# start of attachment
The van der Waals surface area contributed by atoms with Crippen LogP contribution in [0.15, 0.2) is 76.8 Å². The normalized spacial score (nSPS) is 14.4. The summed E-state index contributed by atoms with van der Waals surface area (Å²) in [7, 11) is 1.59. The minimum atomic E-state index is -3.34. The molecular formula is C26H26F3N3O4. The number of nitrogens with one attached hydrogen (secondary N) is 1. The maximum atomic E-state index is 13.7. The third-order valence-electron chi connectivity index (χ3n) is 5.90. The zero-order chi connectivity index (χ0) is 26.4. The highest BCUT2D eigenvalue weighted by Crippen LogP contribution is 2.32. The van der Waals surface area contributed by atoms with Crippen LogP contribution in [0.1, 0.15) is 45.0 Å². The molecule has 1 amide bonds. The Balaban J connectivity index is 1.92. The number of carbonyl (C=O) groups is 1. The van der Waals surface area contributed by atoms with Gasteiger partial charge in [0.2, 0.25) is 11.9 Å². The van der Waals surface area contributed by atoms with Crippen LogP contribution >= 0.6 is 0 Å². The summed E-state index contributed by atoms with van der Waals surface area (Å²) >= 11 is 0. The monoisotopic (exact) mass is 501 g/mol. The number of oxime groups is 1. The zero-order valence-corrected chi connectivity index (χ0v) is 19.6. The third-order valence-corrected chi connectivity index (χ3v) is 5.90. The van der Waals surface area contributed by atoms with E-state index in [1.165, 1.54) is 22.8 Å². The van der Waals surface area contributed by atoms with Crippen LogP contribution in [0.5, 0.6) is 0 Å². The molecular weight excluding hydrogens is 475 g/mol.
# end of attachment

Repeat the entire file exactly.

The van der Waals surface area contributed by atoms with Crippen LogP contribution in [0.15, 0.2) is 76.8 Å². The normalized spacial score (nSPS) is 14.4. The summed E-state index contributed by atoms with van der Waals surface area (Å²) in [7, 11) is 1.59. The minimum atomic E-state index is -3.34. The molecular formula is C26H26F3N3O4. The number of nitrogens with one attached hydrogen (secondary N) is 1. The maximum atomic E-state index is 13.7. The third-order valence-electron chi connectivity index (χ3n) is 5.90. The zero-order chi connectivity index (χ0) is 26.4. The highest BCUT2D eigenvalue weighted by Crippen LogP contribution is 2.32. The van der Waals surface area contributed by atoms with Crippen LogP contribution in [0.1, 0.15) is 45.0 Å². The molecule has 1 amide bonds. The Balaban J connectivity index is 1.92. The number of carbonyl (C=O) groups is 1. The van der Waals surface area contributed by atoms with Gasteiger partial charge in [0.2, 0.25) is 11.9 Å². The van der Waals surface area contributed by atoms with Crippen LogP contribution >= 0.6 is 0 Å². The summed E-state index contributed by atoms with van der Waals surface area (Å²) >= 11 is 0. The monoisotopic (exact) mass is 501 g/mol. The number of oxime groups is 1. The zero-order valence-corrected chi connectivity index (χ0v) is 19.6. The third-order valence-corrected chi connectivity index (χ3v) is 5.90. The van der Waals surface area contributed by atoms with E-state index in [1.165, 1.54) is 22.8 Å². The van der Waals surface area contributed by atoms with Crippen LogP contribution in [0.5, 0.6) is 0 Å². The molecular weight excluding hydrogens is 475 g/mol.